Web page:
After Quantrill's Raid in 1863, Lawrence survivors began to search for ways to memorialize those
killed in the attack. In 1864, the mayor urged the city to build a new cemetery since most raid
victims were buried in Pioneer Cemetery and it was far from town and difficult to maintain.
A local newspaper editor helped gain public support of the project when he wrote that
raid victims buried at Pioneer were forgotten and their graves unmarked.
Early in 1865, the city purchased land for a new cemetery. Instead of a simple, open cemetery
like Pioneer, Lawrence's city commissioners wanted a rural cemetery, which was the popular
trend in cemetery design at the time. Rural cemeteries were garden cemeteries landscaped to
show human interpretations of nature as art. Graceful and plentiful trees were fundamental
to rural cemetery design, as were large plots for the display of grand monuments. Oak Hill's
original entrance on the south had an elegant and decorative cast iron gate and fence, and
parts of it remain in today's entrance.
Oak Hill Cemetery became an important place for those who wished to commemorate that terrible
day in August 1863. For many years, citizens sponsored elaborate Decoration Day observances
at Oak Hill, and by 1895, a local committee had raised funds to erect the raid's victims. The
city continued to further improve the cemetery through the late 1890's by bringing city water
to the site, and building a sidewalk from the downtown area.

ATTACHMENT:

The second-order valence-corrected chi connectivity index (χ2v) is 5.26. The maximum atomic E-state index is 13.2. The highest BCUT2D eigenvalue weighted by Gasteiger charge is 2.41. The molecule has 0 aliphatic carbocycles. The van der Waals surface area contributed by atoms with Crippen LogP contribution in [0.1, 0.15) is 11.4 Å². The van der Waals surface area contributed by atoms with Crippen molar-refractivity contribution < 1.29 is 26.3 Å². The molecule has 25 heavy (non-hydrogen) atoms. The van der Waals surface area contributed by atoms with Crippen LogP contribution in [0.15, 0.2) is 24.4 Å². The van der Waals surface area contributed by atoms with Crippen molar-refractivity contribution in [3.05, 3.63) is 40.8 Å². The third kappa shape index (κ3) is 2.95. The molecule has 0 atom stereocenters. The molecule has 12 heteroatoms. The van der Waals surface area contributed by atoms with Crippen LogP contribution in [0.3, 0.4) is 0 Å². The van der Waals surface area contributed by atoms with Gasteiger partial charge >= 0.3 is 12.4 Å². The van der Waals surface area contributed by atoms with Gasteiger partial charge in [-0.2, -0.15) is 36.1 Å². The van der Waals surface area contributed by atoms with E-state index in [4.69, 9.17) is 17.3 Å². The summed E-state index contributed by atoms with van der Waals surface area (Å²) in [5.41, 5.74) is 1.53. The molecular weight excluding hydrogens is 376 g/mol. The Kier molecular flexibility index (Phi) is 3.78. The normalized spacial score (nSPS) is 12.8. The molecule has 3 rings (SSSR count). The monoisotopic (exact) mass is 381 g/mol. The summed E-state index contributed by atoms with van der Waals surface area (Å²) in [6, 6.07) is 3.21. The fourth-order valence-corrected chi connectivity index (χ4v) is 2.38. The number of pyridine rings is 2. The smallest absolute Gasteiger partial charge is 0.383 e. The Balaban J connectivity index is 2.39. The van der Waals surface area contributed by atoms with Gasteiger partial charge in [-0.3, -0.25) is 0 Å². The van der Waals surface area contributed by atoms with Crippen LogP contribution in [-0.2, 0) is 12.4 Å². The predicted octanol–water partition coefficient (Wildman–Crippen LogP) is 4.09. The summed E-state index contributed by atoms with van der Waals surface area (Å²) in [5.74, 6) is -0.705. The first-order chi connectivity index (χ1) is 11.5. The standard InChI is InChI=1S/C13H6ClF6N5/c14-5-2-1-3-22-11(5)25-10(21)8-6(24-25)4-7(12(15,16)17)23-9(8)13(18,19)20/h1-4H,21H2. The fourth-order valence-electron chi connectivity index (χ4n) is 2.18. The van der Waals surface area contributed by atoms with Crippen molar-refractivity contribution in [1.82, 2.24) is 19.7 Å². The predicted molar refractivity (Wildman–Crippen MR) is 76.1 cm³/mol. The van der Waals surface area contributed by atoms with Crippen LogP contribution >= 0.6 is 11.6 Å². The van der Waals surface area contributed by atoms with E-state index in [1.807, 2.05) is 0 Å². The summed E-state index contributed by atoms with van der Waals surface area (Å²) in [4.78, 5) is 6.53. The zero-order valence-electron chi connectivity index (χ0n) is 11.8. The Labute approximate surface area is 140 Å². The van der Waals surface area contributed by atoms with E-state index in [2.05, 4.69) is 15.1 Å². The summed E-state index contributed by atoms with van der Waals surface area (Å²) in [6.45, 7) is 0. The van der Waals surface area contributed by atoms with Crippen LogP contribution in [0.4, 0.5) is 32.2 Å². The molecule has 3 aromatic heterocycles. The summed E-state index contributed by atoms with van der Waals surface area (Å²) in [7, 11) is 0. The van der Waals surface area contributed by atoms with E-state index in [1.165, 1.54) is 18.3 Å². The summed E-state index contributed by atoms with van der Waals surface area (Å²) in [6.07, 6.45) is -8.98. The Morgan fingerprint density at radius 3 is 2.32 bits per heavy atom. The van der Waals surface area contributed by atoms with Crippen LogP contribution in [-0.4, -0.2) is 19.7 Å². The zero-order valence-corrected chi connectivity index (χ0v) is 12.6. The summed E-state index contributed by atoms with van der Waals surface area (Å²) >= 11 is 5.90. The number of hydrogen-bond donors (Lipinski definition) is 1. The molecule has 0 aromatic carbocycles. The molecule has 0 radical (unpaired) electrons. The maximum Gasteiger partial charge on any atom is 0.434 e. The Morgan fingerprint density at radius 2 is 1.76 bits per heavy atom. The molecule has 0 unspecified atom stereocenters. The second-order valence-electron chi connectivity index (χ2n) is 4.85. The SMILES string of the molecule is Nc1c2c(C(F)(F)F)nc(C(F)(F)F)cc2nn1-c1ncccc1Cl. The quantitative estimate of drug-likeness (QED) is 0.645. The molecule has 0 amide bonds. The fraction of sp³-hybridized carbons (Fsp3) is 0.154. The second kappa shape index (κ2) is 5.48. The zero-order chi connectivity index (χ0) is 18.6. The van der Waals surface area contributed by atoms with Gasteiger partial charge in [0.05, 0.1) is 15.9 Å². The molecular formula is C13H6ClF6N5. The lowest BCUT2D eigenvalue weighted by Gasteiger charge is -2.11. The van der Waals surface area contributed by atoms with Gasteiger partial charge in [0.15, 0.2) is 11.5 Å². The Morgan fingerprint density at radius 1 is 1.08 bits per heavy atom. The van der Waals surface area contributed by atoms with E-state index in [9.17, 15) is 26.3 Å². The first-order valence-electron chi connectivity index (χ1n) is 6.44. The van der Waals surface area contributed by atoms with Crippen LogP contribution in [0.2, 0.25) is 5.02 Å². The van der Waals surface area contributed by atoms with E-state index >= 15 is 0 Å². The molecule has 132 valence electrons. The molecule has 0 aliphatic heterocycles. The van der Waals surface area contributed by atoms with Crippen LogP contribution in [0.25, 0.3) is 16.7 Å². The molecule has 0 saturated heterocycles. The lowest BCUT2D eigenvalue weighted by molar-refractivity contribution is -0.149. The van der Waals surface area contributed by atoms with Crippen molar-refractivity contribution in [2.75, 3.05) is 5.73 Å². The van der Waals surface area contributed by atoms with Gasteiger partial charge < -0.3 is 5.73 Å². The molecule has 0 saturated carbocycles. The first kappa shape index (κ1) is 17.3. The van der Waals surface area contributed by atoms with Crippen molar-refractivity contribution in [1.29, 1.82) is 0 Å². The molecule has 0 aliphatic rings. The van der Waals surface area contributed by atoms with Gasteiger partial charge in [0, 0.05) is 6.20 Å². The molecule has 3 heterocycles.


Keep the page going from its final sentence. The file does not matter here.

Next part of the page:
There are so many individuals buried in Oak Hill who were influential during territorial days and
the state's formation that William Allen White once call the cemetery, "The Kansas Arlington."
For information on cemetery services, please contact the Parks and Recreation Administrative Offices at (785) 832-3450.
BURIALS OF NOTE
James H. Lane (1814-1866)
-First U.S. Senator from Kansas, 1861-1866
John Speer (1817-1906)
-Member of the Territorial Legislature and abolitionist newspaper editors.
Two of Speer's sons died in Quantrill's Raid.
Lucy Hobbs Taylor (1833-1910)
-Taylor was the first woman to have graduated from a dental college as Doctor
of Dental Surgery in the U.S., and the first woman dentist in Kansas.
Charles (1817-1892) and Mary Langston (1836-1915)
-Grandparents of black poet and writer, Langston Hughes, who lived in Lawrence during his youth.
John P. Usher (1816-1889)
-Usher was President Abraham Lincoln's Secretary of Interior, 1863-1865
Dr. Charles L. Robinson (1818-1894)
-Robinson helped found the City of Lawrence and was Governor of Kansas from 1861-1863
Dr. F.C. "Phog" Allen (1885-1974)
-Allen was a well-known University of Kansas basketball coach from 1907-1909, and from 1919-1956